Paris Journal 2006

Friday, September 22

Sign my guestbook. View my guestbook.                <Previous     Next> 


This is the Art and Archaeology Institute (avenue de l’Observatoire) associated with the University of Paris.  We have noticed information here and there this summer, indicating that archaeological digs have been conducted in many, many places in Paris (including the Luxembourg Gardens).  When the dig is completed, the site is just covered back over and whatever development was planned is implemented.  With such a plethora of historic sites, I guess the French feel they can do this, but it disturbs our sense of historic preservation.  At any rate, this building seems to be full of files – documentation of the digs, I presume?  I also saw a reference to this building, in which the author calls it “hideously ugly.”  It is unusual.  The frieze you see along the bottom edge of the photo depicts ancient Greek and Roman scenes, with some kind of confllict in the middle where the two cultures meet.

Bust of Baudelaire, in the Luxembourg Gardens.  We also saw an impressive monument to Baudelaire in the Montparnasse Cemetery.

Frieze on the Pharmacy school on the avenue de l’Observatoire.

Yesterday’s long walk involved going through the entire Luxembourg Gardens, down the avenue de l’Observatoire, over to the Montparnasse Cemetery, several rounds through various parts of the massive cemetery, back through some little parks near Denfert-Rochereau, then back up through the grounds of the Observatory and up through the Luxembourg Gardens again.


It was rush hour, but we managed to stay out of the traffic almost all of the time.  While we were in the cemetery, which was VERY quiet, we heard sirens of emergency vehicles in the mid-distance for quite some time.  I was beginning to be concerned that there had been some kind of disaster.  But it turned out to be nothing more than a number of rush-hour auto accidents, I guess.  There was nothing unusual in the news.


But I’m not surprised there could be so many auto accidents in one rush hour in Paris.  Ever since Parisians returned from vacation, the city has been plagued by those who are in an unbelievable hurry, and they think everyone else should make way for them.  This happens both with drivers and with pedestrians.  And I don’t think it is the majority of Parisians, just an obnoxious and very noticeable minority.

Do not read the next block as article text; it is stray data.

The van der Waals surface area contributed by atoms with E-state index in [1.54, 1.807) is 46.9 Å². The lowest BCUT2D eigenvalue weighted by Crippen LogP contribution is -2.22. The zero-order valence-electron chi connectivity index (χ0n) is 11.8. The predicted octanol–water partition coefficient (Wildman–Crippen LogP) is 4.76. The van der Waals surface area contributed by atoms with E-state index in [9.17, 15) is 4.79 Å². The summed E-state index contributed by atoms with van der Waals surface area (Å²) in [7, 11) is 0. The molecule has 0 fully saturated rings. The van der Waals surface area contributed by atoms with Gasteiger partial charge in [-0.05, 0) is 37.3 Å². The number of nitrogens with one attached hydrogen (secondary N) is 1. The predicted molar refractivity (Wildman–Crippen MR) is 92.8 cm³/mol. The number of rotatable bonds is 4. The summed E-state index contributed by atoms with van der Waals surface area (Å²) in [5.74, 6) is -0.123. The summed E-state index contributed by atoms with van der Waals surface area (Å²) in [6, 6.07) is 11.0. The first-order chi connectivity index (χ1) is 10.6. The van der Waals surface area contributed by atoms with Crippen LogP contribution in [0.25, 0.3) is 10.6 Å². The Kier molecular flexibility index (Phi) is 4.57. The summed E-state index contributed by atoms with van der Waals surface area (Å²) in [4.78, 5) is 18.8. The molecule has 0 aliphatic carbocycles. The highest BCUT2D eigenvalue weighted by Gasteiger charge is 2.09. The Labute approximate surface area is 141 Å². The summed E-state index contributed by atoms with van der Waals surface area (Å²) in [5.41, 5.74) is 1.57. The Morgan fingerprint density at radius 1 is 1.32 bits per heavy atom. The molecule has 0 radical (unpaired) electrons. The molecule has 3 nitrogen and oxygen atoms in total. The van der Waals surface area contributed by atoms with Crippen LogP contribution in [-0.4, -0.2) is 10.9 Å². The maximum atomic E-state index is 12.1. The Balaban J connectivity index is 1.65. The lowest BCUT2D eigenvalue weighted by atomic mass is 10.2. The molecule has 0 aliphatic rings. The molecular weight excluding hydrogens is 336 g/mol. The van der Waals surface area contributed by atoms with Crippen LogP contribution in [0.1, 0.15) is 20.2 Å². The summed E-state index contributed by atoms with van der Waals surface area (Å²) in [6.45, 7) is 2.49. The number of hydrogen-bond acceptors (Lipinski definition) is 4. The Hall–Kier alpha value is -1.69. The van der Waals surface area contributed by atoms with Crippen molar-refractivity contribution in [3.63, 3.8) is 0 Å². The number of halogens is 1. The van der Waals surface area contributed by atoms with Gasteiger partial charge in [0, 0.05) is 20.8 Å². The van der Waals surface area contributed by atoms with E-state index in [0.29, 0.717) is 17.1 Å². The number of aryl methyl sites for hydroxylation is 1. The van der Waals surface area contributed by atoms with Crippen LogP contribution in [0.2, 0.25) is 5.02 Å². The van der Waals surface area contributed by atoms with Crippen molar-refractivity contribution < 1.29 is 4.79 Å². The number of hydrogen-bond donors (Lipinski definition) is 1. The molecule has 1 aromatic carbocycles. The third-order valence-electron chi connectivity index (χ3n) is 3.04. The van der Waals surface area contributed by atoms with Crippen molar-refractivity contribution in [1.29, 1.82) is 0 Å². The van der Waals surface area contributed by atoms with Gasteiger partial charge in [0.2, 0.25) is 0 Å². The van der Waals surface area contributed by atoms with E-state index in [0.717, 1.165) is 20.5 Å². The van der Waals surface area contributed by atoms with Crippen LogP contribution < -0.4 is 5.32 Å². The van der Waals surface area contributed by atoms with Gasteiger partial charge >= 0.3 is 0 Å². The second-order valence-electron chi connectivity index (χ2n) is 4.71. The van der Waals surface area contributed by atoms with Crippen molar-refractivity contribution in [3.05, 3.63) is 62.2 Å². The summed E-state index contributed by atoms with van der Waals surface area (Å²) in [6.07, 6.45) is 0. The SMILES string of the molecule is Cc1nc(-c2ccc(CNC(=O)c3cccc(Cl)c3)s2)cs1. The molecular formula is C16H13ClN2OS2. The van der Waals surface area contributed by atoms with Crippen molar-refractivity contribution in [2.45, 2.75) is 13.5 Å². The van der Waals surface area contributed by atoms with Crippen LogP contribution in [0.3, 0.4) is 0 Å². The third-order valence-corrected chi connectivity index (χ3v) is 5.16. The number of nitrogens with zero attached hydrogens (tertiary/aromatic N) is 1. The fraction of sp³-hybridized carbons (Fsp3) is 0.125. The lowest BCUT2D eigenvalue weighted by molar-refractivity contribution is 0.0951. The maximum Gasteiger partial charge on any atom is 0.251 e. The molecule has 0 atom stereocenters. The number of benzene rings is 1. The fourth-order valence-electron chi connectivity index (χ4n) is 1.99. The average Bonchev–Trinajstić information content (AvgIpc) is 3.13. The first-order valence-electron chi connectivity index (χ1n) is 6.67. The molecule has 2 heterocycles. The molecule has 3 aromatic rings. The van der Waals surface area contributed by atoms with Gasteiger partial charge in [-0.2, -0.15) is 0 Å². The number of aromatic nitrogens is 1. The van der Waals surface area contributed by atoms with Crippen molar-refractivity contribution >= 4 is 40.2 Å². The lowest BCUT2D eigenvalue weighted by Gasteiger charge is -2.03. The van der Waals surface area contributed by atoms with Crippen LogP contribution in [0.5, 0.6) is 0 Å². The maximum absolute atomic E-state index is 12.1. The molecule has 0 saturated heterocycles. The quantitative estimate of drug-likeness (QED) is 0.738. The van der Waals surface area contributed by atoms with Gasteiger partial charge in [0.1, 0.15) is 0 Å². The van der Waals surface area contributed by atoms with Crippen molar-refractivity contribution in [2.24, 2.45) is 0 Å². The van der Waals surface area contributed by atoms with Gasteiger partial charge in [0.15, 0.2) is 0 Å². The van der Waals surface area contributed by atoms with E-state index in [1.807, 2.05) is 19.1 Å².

They are like those people who still, against all logic and sense of hygiene, allow their dogs to poop on the sidewalk and then they don’t clean it up.


Or take, for example, the man in the Luxembourg Gardens who instructed his girlfriend to stand on the grass (forbidden!) so he could take her photograph with just the right background.  The fool did this right in front of two gendarmes!  When the gendarmes told him that it was forbidden to stand on the grass, he shrugged his shoulders, gestured with his camera, and said, “I’m taking a picture!”  (in French, of course).  One of the gendarmes was angry at this insolence, but to avoid a confrontation he just turned his back on the stupid, selfish man.


And when we were in the Grand Palais for that astounding antiques show, we saw a few people smoking, even though there are signs that clearly indicate that smoking is forbidden in the entire building.


The outrageous belief that “the rules don’t apply to me” is a bit too noticeable in Paris . . . especially now that vacation time is over.


By the way, two more important artists whose works were in the antiques show (and who I forgot to include the other day) were Utrillo and Soutine!


Back to our walk:


The Observatory grounds, although shown as a huge park on the “Paris par Arrondissement” maps, are mostly not open to the public.  One corner of the grounds is a public park (full of children playing during the hours before dinnertime), down on the boulevard Arago.  The rest belongs to the Astrophysics Institute.  Only during certain exhibitions or festivals are parts of the institute open to the public.


Yesterday evening, we finally went to Brasserie Lipp (another Hemingway hangout) for the first time.  We managed to get a corner table, even though we had not made a reservation.  The food served is indeed authentically Alsatian, which surprised me a bit.  Tom had a jarret de porc with tiny lentils and I had a fish called carrelet which was baked in a mushroom sauce and served with rice.  The servers (all men, as usual) are dressed in very formal black-tie attire with long white aprons.  Depending on the dish, the servers do some of the final preparation and presentation at a serving stand in the middle of the dining room.  It is interesting to watch them.  The food was fine, but I think German and Alsatian food is not my favorite.  Tom’s pork was served with one very authentic sausage, which was very good.  We even had dessert.  Tom’s was a tarte tatin (apple pie) that was warm and exceptionally good, made with fresh apples NOT sliced thin the way the French do it, but made with chunks of apple the way the Germans do it.  I had a crème caramel which was, as the French would say, very “correct,” and very French.






Sign my guestbook. View my guestbook.       <Previous       Next>